Last 10% = 90%

Day 119 Week 17 Q2 Sunday, April 30, 2023

When the last 10% = 90% of the time. We have all been there. Fresh and flushed from riding the learning where the concept is more clear than the execution. We know exactly how to do it, but it takes a lot longer because it must be done ten times to get it right. The good news is we understand what to do and are doing it. The bad news is no matter how many times this happens, we underestimate how much time it will take to finish.

This is not directly because we do not know what we are doing, but it is indirectly. When a task or project has been performed or completed many times, we know how long it takes. But when we involuntarily innovate or improve or simply go for another ride, on the steep part of the learning curve just to get at the rush, then we are no longer in the territory where we know exactly what to do. And because we are creative outliers, we actually like spending time exploring and discovering instead of repeating the same old tasks, processes or projects.

This is when the last ten percent takes a second ninety percent of the time. And yes, 90 percent times two is 180 percent. And yes, at least 180% of the time, this is what you should expect when dealing with the unknown. Exciting new learning curves do take time. Okay, we can round it off to twice as long to do things you do not know how to do. And hey, we are doing very well here as for many people who do not routinely engage the unknown, it can take ten times as long or sometimes never even get done.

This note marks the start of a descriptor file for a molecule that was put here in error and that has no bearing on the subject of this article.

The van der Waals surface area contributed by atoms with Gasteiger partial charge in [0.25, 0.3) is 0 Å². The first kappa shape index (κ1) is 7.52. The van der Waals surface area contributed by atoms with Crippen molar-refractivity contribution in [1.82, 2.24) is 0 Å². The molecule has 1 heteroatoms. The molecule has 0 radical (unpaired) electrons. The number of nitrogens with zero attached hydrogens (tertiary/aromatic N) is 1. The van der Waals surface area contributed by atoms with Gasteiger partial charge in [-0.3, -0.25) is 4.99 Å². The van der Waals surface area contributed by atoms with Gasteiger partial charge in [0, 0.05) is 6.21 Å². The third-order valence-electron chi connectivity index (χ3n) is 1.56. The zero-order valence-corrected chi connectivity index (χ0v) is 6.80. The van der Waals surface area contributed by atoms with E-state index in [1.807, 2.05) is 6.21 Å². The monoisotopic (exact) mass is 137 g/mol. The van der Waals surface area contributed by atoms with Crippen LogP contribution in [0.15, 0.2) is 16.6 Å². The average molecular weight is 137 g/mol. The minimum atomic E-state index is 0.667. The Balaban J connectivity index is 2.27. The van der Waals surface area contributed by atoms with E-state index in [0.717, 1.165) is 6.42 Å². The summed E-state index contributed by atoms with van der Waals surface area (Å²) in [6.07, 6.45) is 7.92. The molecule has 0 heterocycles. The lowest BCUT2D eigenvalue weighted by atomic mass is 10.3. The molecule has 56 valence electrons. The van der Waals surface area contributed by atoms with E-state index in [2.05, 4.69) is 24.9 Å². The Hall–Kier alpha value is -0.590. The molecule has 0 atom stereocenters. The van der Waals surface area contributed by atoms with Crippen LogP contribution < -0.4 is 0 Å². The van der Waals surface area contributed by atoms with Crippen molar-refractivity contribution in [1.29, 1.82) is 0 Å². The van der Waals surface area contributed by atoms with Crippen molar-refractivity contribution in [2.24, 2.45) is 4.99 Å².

There is no point in beating yourself up for being a poor time estimator. How can you be good at estimating the unknown? The fact that you spend a significant chunk of your life involved in the unknown is a large part of what makes you, who you are, a creative outlier. You could deliberately stop being curious and courageous enough to tackle the unknown routinely, and then you would be much better at estimating time.  In fact, this is what most of the population does between the age of five and fifty. They stop being creative outliers because spending their life tackling the unknown is somewhat of a luxury that neither employers nor partners appreciate. However, that may be exactly what attracted them to you initially.

One way to avoid this dilemma is to have partners and bosses who are also creative outliers who appreciate you because they are like you! Of course, some of these people expect you to change and settle down, and since most of the population does change and settle down, it is not an unreasonable wish.

But if you have made it past your twenties or thirties and are still addicted to steep learning curves and are not showing signs of being apologetic about your curiosity, then the writing is on the wall or on your soul. You are a creative outlier and want to be one and accept yourself that way, so others had better accept you for who you are.

You spend another 90% of your time and effort on the last 10% of the project, bringing it in at twice the initial estimate.  And these diminishing returns make for excellence and where tomorrow comes from.